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Business & Management

Getting More For Less; Improved Employee Efficiency Without Cost

employee efficiencyNext to equipment, labor is the number one cost for most valve manufacturers. With increasing competition from overseas, finding new means to increase employee productivity with minimal investment is an essential component of ensuring ongoing business viability. Agree with me so far? Then if I were to tell you that the incorporation of lean strategies into company operations is likely the fastest and most effective means of achieving this objective, would you read on? My guess is probably not; so let me put it another way. Forget the concept of lean manufacturing and all of the hoopla that comes along with it. Lean is little more than organizing operations in a manner that improves efficiency, and it doesn't take a six-step program, a certification, or rocket science to achieve similar, if not improved, results.


Winning the Case Against IP Theft

rotork imageBecause of the serious safety and environmental consequences of using inferior counterfeit valves and the financial devastation that can come with theft of intellectual property, ValveMagazine.com ran a two part series in July 2012 dealing with these ongoing concerns.

One point made clear in that article was that, despite technological advances and government involvement in the protection of intellectual property rights, companies themselves must be vigilant in their own behalf.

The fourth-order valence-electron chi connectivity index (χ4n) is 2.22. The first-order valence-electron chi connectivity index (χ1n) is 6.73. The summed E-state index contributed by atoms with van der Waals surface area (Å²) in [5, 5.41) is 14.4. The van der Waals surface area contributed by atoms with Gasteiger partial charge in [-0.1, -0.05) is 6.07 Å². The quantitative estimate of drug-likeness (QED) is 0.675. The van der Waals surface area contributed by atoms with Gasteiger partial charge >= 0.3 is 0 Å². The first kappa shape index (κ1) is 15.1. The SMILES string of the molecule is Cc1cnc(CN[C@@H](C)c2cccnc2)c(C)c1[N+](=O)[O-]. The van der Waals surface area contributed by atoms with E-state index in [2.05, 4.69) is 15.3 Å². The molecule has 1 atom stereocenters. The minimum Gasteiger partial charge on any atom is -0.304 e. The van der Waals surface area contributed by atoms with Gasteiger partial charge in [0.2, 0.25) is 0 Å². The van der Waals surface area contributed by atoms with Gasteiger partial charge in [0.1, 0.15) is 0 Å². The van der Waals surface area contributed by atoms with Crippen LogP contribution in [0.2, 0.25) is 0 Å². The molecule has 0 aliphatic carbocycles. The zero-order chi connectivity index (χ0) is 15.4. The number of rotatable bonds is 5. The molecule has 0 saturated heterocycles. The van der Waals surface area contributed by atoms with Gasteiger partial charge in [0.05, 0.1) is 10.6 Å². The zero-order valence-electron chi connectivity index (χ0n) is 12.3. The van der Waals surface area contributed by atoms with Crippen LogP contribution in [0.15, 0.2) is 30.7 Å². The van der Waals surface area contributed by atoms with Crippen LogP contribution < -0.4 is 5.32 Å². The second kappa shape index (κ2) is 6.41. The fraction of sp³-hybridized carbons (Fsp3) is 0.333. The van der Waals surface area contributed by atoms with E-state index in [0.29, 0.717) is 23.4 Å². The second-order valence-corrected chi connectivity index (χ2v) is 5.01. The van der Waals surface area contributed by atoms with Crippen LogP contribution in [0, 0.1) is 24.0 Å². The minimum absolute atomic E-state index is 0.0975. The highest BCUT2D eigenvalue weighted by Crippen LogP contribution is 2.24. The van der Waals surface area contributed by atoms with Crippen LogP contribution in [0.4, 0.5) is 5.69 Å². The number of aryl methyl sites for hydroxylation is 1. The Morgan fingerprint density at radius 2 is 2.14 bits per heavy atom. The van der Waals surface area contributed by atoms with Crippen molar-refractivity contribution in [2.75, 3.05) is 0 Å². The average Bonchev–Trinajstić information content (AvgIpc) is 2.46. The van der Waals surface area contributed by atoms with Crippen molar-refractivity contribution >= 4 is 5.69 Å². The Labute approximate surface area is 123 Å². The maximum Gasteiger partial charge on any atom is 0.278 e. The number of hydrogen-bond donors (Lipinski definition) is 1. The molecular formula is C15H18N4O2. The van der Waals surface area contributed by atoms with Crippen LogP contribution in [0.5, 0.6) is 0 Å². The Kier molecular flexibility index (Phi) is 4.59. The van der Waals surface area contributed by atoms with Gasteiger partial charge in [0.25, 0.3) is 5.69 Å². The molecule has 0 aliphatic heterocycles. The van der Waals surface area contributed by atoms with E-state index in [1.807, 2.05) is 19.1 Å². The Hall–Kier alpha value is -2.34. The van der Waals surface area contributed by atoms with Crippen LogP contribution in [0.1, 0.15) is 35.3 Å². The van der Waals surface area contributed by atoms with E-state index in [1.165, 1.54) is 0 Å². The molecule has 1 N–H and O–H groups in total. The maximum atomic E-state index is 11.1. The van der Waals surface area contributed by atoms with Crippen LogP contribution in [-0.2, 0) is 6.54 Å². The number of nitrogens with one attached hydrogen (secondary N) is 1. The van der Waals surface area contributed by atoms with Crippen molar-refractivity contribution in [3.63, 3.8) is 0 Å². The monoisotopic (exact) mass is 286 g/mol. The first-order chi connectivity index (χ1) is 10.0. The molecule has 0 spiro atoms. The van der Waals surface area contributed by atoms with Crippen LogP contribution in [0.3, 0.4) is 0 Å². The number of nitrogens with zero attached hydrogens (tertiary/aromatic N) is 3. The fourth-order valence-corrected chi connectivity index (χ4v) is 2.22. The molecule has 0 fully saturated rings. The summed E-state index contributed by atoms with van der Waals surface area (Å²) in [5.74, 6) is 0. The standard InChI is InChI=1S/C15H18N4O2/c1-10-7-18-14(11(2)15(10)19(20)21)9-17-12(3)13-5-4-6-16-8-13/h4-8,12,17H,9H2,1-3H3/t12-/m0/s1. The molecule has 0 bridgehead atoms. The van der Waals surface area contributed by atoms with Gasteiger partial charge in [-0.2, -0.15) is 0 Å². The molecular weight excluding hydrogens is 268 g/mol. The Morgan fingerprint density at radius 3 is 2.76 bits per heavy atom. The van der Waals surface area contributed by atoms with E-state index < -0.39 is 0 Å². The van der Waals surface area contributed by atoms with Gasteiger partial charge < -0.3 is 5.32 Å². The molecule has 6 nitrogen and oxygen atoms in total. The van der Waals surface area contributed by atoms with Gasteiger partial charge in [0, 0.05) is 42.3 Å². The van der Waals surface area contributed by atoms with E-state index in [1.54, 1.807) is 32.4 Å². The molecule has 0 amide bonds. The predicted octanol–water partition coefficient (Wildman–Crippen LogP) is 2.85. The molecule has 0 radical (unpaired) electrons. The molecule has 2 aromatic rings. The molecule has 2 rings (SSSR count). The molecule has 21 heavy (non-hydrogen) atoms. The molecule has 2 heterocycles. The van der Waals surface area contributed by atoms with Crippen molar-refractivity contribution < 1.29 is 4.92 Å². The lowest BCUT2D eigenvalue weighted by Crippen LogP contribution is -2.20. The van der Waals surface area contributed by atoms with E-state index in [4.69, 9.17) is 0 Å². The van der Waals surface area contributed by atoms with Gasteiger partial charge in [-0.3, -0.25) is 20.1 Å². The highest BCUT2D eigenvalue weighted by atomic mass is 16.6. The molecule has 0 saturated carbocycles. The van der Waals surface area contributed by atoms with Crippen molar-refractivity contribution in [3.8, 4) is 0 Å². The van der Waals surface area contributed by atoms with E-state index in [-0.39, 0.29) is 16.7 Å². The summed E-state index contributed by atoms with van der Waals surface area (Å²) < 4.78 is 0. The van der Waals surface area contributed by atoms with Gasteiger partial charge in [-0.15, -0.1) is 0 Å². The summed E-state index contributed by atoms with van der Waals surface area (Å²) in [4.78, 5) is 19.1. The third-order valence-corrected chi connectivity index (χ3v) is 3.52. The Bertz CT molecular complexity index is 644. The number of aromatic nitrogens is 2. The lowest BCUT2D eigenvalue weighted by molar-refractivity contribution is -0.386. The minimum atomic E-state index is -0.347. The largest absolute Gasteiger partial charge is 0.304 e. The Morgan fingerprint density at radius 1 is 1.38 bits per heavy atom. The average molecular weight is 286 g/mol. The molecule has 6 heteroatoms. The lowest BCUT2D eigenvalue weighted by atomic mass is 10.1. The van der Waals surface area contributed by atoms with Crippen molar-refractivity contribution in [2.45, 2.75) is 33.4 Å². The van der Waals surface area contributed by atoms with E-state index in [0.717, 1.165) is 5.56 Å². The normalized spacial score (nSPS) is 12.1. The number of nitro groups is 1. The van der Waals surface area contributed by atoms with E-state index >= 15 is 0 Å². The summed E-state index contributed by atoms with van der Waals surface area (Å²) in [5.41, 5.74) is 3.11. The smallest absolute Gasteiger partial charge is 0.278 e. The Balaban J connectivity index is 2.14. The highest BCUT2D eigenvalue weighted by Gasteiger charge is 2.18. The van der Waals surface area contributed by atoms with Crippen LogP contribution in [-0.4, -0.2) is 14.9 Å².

Managing Your Customer: How to Improve and Capitalize on Customer Relationships

CRM-artWhen Reed Hastings first announced in 2011 that the mail order DVD services of Netflix would be spun off into a new company called Qwikster, the only thing that came “quick” was the rapid deterioration of both customers and stock prices.

Hastings, like many other company executives, lost sight of the most important element of business growth and retention: managing the customer relationship. The key differentiator between those companies that grow from those that simply exist (or worse yet decline), are in how the customer relationships are managed.

Outsourcing: An Historical Perspective, Part Two of Two

01-dye-penetrant-testing-visual-inspection-non-destructive-testing-methods-ndt-techniques thumIn last week’s Web Feature, we tracked the changes in the valve industry that led to increasing numbers of imported valves coming into the refining industry. This week: How failures of some of those valves led to new and improved valve standards and a change in the way valves, especially from foreign manufacturers, were approved and purchased.

Outsourcing: An Historical Perspective, Part 1 of 2

oil-refinery-picture

The Summer 2012 issue of Valve Magazine featured an article on the effects of globalization which grabbed the attention of George Reusch, a former long time buyer for Exxon’s Refinery and Chemical plants in Baton Rouge. Reusch, along with Larry Kirkland, another Exxon buyer, graciously offered their take on outsourcing as it affected the valve industry back in the 1980s and as it has affected the business to the present. I also spoke to Raoul Robert of Southern Valve to get his take from the valve repair side of the industry. The following is Part One of a compilation of written material from Reusch and Kirkland, and notes from my interview with Robert.

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